Less Wrong is a community blog devoted to refining the art of human rationality. Please visit our About page for more information.

PK comments on Reductive Reference - Less Wrong

20 Post author: Eliezer_Yudkowsky 03 April 2008 01:37AM

You are viewing a comment permalink. View the original post to see all comments and the full post content.

Comments (39)

Sort By: Old

You are viewing a single comment's thread.

Comment author: PK 04 April 2008 03:29:06AM 0 points [-]

Can someone just tell us dumb asses the differece between describing something and experiencing it?

Um... ok.

Description: If you roll your face on your keyboard you will feel the keys mushing and pressing against your face. The most pronounced features of the tactile experience will be the feeling of the ridges of the keys pressing against your forehead, eyebrows and cheekbones. You will also hear a subtle "thrumping" noise of the keys are being pressed. If you didn't put the cursor in a text editor you might hear some beeps from your computer. Once you lift your head you may still have some residual sensations on your face most likely where the relatively sharp ridges of the keys came in contact with your skin.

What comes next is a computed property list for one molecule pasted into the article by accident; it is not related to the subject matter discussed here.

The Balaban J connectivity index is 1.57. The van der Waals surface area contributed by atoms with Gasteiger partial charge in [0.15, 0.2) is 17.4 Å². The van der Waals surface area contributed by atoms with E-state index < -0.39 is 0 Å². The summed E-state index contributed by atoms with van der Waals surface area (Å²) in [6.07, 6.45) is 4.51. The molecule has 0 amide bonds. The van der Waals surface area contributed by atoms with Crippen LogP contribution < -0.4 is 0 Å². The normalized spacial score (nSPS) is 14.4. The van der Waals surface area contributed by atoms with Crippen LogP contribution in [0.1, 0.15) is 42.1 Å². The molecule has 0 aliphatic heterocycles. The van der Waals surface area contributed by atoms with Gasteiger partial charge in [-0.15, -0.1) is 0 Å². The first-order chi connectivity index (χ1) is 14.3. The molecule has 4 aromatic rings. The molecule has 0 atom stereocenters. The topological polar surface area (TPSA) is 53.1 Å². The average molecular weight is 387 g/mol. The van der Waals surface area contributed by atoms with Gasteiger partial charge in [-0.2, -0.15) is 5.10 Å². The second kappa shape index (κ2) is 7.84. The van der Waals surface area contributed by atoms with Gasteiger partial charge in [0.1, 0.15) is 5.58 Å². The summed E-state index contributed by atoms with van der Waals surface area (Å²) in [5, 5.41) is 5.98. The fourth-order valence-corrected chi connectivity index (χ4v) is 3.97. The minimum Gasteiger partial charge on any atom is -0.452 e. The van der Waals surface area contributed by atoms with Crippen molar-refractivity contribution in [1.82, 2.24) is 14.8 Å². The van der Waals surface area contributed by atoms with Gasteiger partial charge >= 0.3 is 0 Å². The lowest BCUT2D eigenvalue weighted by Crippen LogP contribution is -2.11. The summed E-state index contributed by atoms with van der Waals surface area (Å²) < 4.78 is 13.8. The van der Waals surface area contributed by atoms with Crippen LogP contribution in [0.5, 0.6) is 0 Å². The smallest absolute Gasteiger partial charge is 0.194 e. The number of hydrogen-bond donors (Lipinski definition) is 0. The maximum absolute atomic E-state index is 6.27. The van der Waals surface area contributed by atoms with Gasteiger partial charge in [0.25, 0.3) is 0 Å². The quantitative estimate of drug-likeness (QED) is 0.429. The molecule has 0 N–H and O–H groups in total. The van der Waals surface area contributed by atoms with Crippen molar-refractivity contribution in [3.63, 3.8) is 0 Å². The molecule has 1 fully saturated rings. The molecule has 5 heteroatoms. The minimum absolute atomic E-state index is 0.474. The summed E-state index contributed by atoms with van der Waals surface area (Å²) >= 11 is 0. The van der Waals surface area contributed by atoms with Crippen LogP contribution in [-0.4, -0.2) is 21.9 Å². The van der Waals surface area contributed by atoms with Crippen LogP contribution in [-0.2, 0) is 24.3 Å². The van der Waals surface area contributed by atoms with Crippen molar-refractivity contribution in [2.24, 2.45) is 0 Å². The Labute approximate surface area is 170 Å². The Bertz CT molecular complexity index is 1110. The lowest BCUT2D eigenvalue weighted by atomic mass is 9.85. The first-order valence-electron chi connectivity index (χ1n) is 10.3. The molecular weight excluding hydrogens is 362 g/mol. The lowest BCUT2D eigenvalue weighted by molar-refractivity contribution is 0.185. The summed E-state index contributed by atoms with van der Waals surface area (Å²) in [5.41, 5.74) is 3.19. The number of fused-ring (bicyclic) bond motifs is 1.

Experience: Roll your face on your keyboard. Don't just read this, you have to actually roll your face on the keyboard if you want to experience it. 1, 2, 3, go ... bnkiv7n6ym7n9t675r

Did you notice any difference between the description and the experience?

Anyways, I still hold that you can only define reductionism up to point after which you are just wasting time.

Comment author: danlowlite 08 October 2010 08:49:54PM *  0 points [-]

"Anyways, I still hold that you can only define reductionism up to point after which you are just wasting time."

I agree that we might be wasting time. But what do you mean "up to a point"?

The flaw isn't in the idea, but rather in the way we express it. It appears like we're looking for the right analogy. I don't know if that's going to work. But I guess I could try anyway.

I think it might be more like a computer. We don't function at a "machine code" or even an "assembly language" level; rather, it's more like we're a scripting language on the operating system.

Of course, that's imperfect, too.